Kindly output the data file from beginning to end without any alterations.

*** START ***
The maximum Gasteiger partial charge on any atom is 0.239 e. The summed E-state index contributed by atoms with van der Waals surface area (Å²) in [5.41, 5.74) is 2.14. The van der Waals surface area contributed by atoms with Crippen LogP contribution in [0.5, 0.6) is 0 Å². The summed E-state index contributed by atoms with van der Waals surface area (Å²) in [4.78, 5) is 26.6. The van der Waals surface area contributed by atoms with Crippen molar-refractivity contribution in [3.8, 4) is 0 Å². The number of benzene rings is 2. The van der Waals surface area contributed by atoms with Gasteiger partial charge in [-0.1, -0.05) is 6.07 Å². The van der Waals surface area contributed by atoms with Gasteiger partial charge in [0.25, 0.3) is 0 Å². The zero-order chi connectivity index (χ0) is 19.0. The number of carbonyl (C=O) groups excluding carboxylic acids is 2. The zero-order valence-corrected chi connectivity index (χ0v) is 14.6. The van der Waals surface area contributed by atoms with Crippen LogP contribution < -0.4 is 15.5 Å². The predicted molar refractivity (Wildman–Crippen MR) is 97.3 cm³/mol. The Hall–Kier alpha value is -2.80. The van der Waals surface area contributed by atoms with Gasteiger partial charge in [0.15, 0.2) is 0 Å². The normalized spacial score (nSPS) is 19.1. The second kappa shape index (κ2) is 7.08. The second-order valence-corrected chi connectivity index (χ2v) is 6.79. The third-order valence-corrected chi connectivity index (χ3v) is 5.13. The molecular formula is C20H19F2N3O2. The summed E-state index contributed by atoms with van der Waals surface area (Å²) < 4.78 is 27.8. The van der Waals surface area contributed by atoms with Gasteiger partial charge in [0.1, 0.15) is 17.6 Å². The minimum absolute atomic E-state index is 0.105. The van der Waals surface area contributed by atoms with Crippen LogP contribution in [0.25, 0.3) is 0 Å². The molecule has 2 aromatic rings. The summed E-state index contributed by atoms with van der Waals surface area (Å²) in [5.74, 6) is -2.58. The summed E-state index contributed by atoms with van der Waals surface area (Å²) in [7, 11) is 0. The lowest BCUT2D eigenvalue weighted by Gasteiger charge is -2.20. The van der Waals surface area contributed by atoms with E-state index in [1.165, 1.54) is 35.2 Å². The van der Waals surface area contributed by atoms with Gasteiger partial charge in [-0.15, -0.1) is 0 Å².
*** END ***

The maximum Gasteiger partial charge on any atom is 0.239 e. The summed E-state index contributed by atoms with van der Waals surface area (Å²) in [5.41, 5.74) is 2.14. The van der Waals surface area contributed by atoms with Crippen LogP contribution in [0.5, 0.6) is 0 Å². The summed E-state index contributed by atoms with van der Waals surface area (Å²) in [4.78, 5) is 26.6. The van der Waals surface area contributed by atoms with Crippen molar-refractivity contribution in [3.8, 4) is 0 Å². The number of benzene rings is 2. The van der Waals surface area contributed by atoms with Gasteiger partial charge in [-0.1, -0.05) is 6.07 Å². The van der Waals surface area contributed by atoms with Gasteiger partial charge in [0.25, 0.3) is 0 Å². The zero-order chi connectivity index (χ0) is 19.0. The number of carbonyl (C=O) groups excluding carboxylic acids is 2. The zero-order valence-corrected chi connectivity index (χ0v) is 14.6. The van der Waals surface area contributed by atoms with Crippen LogP contribution < -0.4 is 15.5 Å². The predicted molar refractivity (Wildman–Crippen MR) is 97.3 cm³/mol. The Hall–Kier alpha value is -2.80. The van der Waals surface area contributed by atoms with Gasteiger partial charge in [0.15, 0.2) is 0 Å². The normalized spacial score (nSPS) is 19.1. The second kappa shape index (κ2) is 7.08. The second-order valence-corrected chi connectivity index (χ2v) is 6.79. The third-order valence-corrected chi connectivity index (χ3v) is 5.13. The molecular formula is C20H19F2N3O2. The summed E-state index contributed by atoms with van der Waals surface area (Å²) < 4.78 is 27.8. The van der Waals surface area contributed by atoms with Gasteiger partial charge in [0.1, 0.15) is 17.6 Å². The minimum absolute atomic E-state index is 0.105. The van der Waals surface area contributed by atoms with Crippen LogP contribution in [0.25, 0.3) is 0 Å². The molecule has 2 aromatic rings. The summed E-state index contributed by atoms with van der Waals surface area (Å²) in [5.74, 6) is -2.58. The summed E-state index contributed by atoms with van der Waals surface area (Å²) in [7, 11) is 0. The lowest BCUT2D eigenvalue weighted by Gasteiger charge is -2.20. The van der Waals surface area contributed by atoms with E-state index in [1.165, 1.54) is 35.2 Å². The van der Waals surface area contributed by atoms with Gasteiger partial charge in [-0.15, -0.1) is 0 Å².